We met for our Gourmet Group recently and this time our theme was '50's and '60's Gourmet magazine recipes. My contributions were part of the appetizer round and were the above spiced walnuts and strawberry daiquiris. (Got off pretty easy this time around!) The daiquiris were the frozen mix bought at the grocery store along with a fine bottle of Bacardi. They were good, but soooo sweet, we couldn't manage more than one each. The walnuts were simply sublime. Wish I could take credit for inventing the recipe, but I can't. As usual I've now tweaked it a bit (no cloves - didn't have any) and the original recipe suggested that the cayenne was optional. How silly is that? Cayenne is never optional as far as I'm concerned!
The T'nG:
1 - 1 1/2 lbs. walnuts
6 T. butter, melted
1/2 C. confectioner’s sugar (less to taste
1 1/2 t. ground cinnamon, (more to taste)
1/4 t. ground ginger, (more to taste)
1/4 t. ground allspice, (more to taste)
1/8 t. ground cloves, (more to taste)
1/8 t. cayenne pepper – (I always use a bit more - we like 'em kickin')
sea salt – optional 
Preheat oven to 325º.  In a bowl, stir the walnuts and butter until combined.  Add sugar and stir to coat evenly.  Bake on cookie sheet 15 minutes, stirring occasionally.  Put nuts back in your bowl and toss well with all seasonings.  Put back on the cookie sheet and bake for another 15 minutes – be careful not to brown too much.  Let cool in oven.  When completely cooled, place in airtight container until ready to serve.  4 cups.  From:  The Norwalk Hour; edited a bit by moi.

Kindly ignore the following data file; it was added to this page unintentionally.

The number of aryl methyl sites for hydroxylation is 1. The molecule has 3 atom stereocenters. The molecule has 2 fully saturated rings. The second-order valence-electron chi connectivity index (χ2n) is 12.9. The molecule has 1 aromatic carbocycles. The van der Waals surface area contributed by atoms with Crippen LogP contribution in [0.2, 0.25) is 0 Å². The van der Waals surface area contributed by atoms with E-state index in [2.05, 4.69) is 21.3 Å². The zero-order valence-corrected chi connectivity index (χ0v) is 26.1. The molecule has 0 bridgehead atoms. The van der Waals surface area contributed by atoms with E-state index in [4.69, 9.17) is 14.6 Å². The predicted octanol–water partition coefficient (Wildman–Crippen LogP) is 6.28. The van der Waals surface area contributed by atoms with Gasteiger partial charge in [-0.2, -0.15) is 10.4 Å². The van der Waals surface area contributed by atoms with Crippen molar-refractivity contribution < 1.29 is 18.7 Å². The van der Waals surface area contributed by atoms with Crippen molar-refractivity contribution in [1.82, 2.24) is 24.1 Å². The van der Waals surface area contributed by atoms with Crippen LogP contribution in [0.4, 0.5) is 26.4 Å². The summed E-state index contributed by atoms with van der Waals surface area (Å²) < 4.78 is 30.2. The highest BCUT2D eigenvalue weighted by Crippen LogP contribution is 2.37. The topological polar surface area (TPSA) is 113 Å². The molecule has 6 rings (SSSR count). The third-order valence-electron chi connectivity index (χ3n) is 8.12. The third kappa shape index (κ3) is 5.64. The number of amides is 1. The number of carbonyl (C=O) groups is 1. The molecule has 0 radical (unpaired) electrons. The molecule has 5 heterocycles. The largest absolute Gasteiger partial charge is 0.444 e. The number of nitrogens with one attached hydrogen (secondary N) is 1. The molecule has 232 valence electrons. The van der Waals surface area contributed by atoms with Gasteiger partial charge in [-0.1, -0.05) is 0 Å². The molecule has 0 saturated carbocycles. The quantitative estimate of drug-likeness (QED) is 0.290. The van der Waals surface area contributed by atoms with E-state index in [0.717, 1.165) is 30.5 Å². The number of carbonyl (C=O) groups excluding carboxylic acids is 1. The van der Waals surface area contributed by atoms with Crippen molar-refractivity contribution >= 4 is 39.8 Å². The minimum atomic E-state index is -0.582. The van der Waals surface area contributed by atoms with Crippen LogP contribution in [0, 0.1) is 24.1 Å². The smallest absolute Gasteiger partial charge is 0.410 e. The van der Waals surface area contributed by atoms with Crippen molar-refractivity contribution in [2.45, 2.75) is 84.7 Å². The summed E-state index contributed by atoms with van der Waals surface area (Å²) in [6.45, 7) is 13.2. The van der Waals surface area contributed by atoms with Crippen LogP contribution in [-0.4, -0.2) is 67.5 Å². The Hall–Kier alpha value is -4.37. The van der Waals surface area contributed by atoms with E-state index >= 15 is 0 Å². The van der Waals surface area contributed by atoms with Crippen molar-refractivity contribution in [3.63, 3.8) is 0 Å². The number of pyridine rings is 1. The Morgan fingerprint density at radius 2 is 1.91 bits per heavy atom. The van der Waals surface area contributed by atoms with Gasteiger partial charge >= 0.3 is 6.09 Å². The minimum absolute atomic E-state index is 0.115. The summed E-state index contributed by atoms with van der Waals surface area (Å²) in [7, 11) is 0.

~~~
The rest of our Gourmet magazines meal
Of course I didn't think to take a photo of our meal until after we'd eaten and it was suggested that a photo should be shot of all the food, along with all the magazines. Everything looks served from, because it was. (There wasn't a whole duck side left, so we just plopped what remained down on the potatoes.)

We started our meal with the sweet 'n spicy nuts, on the far right. Stephanie, also on appetizers, made two "pates", one a cooked shrimp pate that was delicious, and the second, a chicken liver pate that, somewhere along the way, went horribly wrong. Steph followed the recipe to a "t" as she'd never made it before. It looked like, well, let's not go into that. I tasted it and it actually was tasty, just the looks of it...O dear!  That lovely veggie dish was the ratatouille Julie made. She's an excellent cook that I don't think has ever followed any recipe to a "t". Doesn't matter. Everything that comes from her kitchen is delicious! Next to that is our nearly finished escalloped potatoes and lying in the middle is the very last piece of grilled duck. Suzanne made the potatoes and Brian barbequed the duck. Excellent! Last but certainly not least was our dessert  - a Rum Custard made by Patty. It was one of the most delicious desserts I've ever had - a sentiment shared by all of us. Thankfully Patty has the recipe and, for your enjoyment, here it is: